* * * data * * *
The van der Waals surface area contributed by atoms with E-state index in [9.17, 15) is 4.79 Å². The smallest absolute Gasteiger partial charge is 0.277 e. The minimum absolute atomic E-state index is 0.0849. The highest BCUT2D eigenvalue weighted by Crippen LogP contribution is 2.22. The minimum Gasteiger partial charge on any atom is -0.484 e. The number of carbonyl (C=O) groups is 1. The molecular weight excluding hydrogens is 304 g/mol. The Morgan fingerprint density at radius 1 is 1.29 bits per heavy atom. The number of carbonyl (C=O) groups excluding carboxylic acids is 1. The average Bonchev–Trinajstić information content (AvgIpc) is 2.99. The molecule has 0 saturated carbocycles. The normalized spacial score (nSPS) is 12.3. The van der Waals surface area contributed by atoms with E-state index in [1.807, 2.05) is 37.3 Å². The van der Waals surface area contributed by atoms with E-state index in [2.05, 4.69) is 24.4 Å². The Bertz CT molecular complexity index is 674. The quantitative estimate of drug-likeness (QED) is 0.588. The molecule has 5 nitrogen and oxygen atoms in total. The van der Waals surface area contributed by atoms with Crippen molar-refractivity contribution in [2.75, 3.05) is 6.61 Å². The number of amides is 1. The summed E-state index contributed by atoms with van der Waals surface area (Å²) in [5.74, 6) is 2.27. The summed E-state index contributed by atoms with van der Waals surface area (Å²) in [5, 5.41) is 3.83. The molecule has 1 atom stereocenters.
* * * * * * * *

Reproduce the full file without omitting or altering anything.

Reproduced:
The van der Waals surface area contributed by atoms with E-state index in [9.17, 15) is 4.79 Å². The smallest absolute Gasteiger partial charge is 0.277 e. The minimum absolute atomic E-state index is 0.0849. The highest BCUT2D eigenvalue weighted by Crippen LogP contribution is 2.22. The minimum Gasteiger partial charge on any atom is -0.484 e. The number of carbonyl (C=O) groups is 1. The molecular weight excluding hydrogens is 304 g/mol. The Morgan fingerprint density at radius 1 is 1.29 bits per heavy atom. The number of carbonyl (C=O) groups excluding carboxylic acids is 1. The average Bonchev–Trinajstić information content (AvgIpc) is 2.99. The molecule has 0 saturated carbocycles. The normalized spacial score (nSPS) is 12.3. The van der Waals surface area contributed by atoms with E-state index in [1.807, 2.05) is 37.3 Å². The van der Waals surface area contributed by atoms with E-state index in [2.05, 4.69) is 24.4 Å². The Bertz CT molecular complexity index is 674. The quantitative estimate of drug-likeness (QED) is 0.588. The molecule has 5 nitrogen and oxygen atoms in total. The van der Waals surface area contributed by atoms with Crippen molar-refractivity contribution in [2.75, 3.05) is 6.61 Å². The number of amides is 1. The summed E-state index contributed by atoms with van der Waals surface area (Å²) in [5.74, 6) is 2.27. The summed E-state index contributed by atoms with van der Waals surface area (Å²) in [5, 5.41) is 3.83. The molecule has 1 atom stereocenters.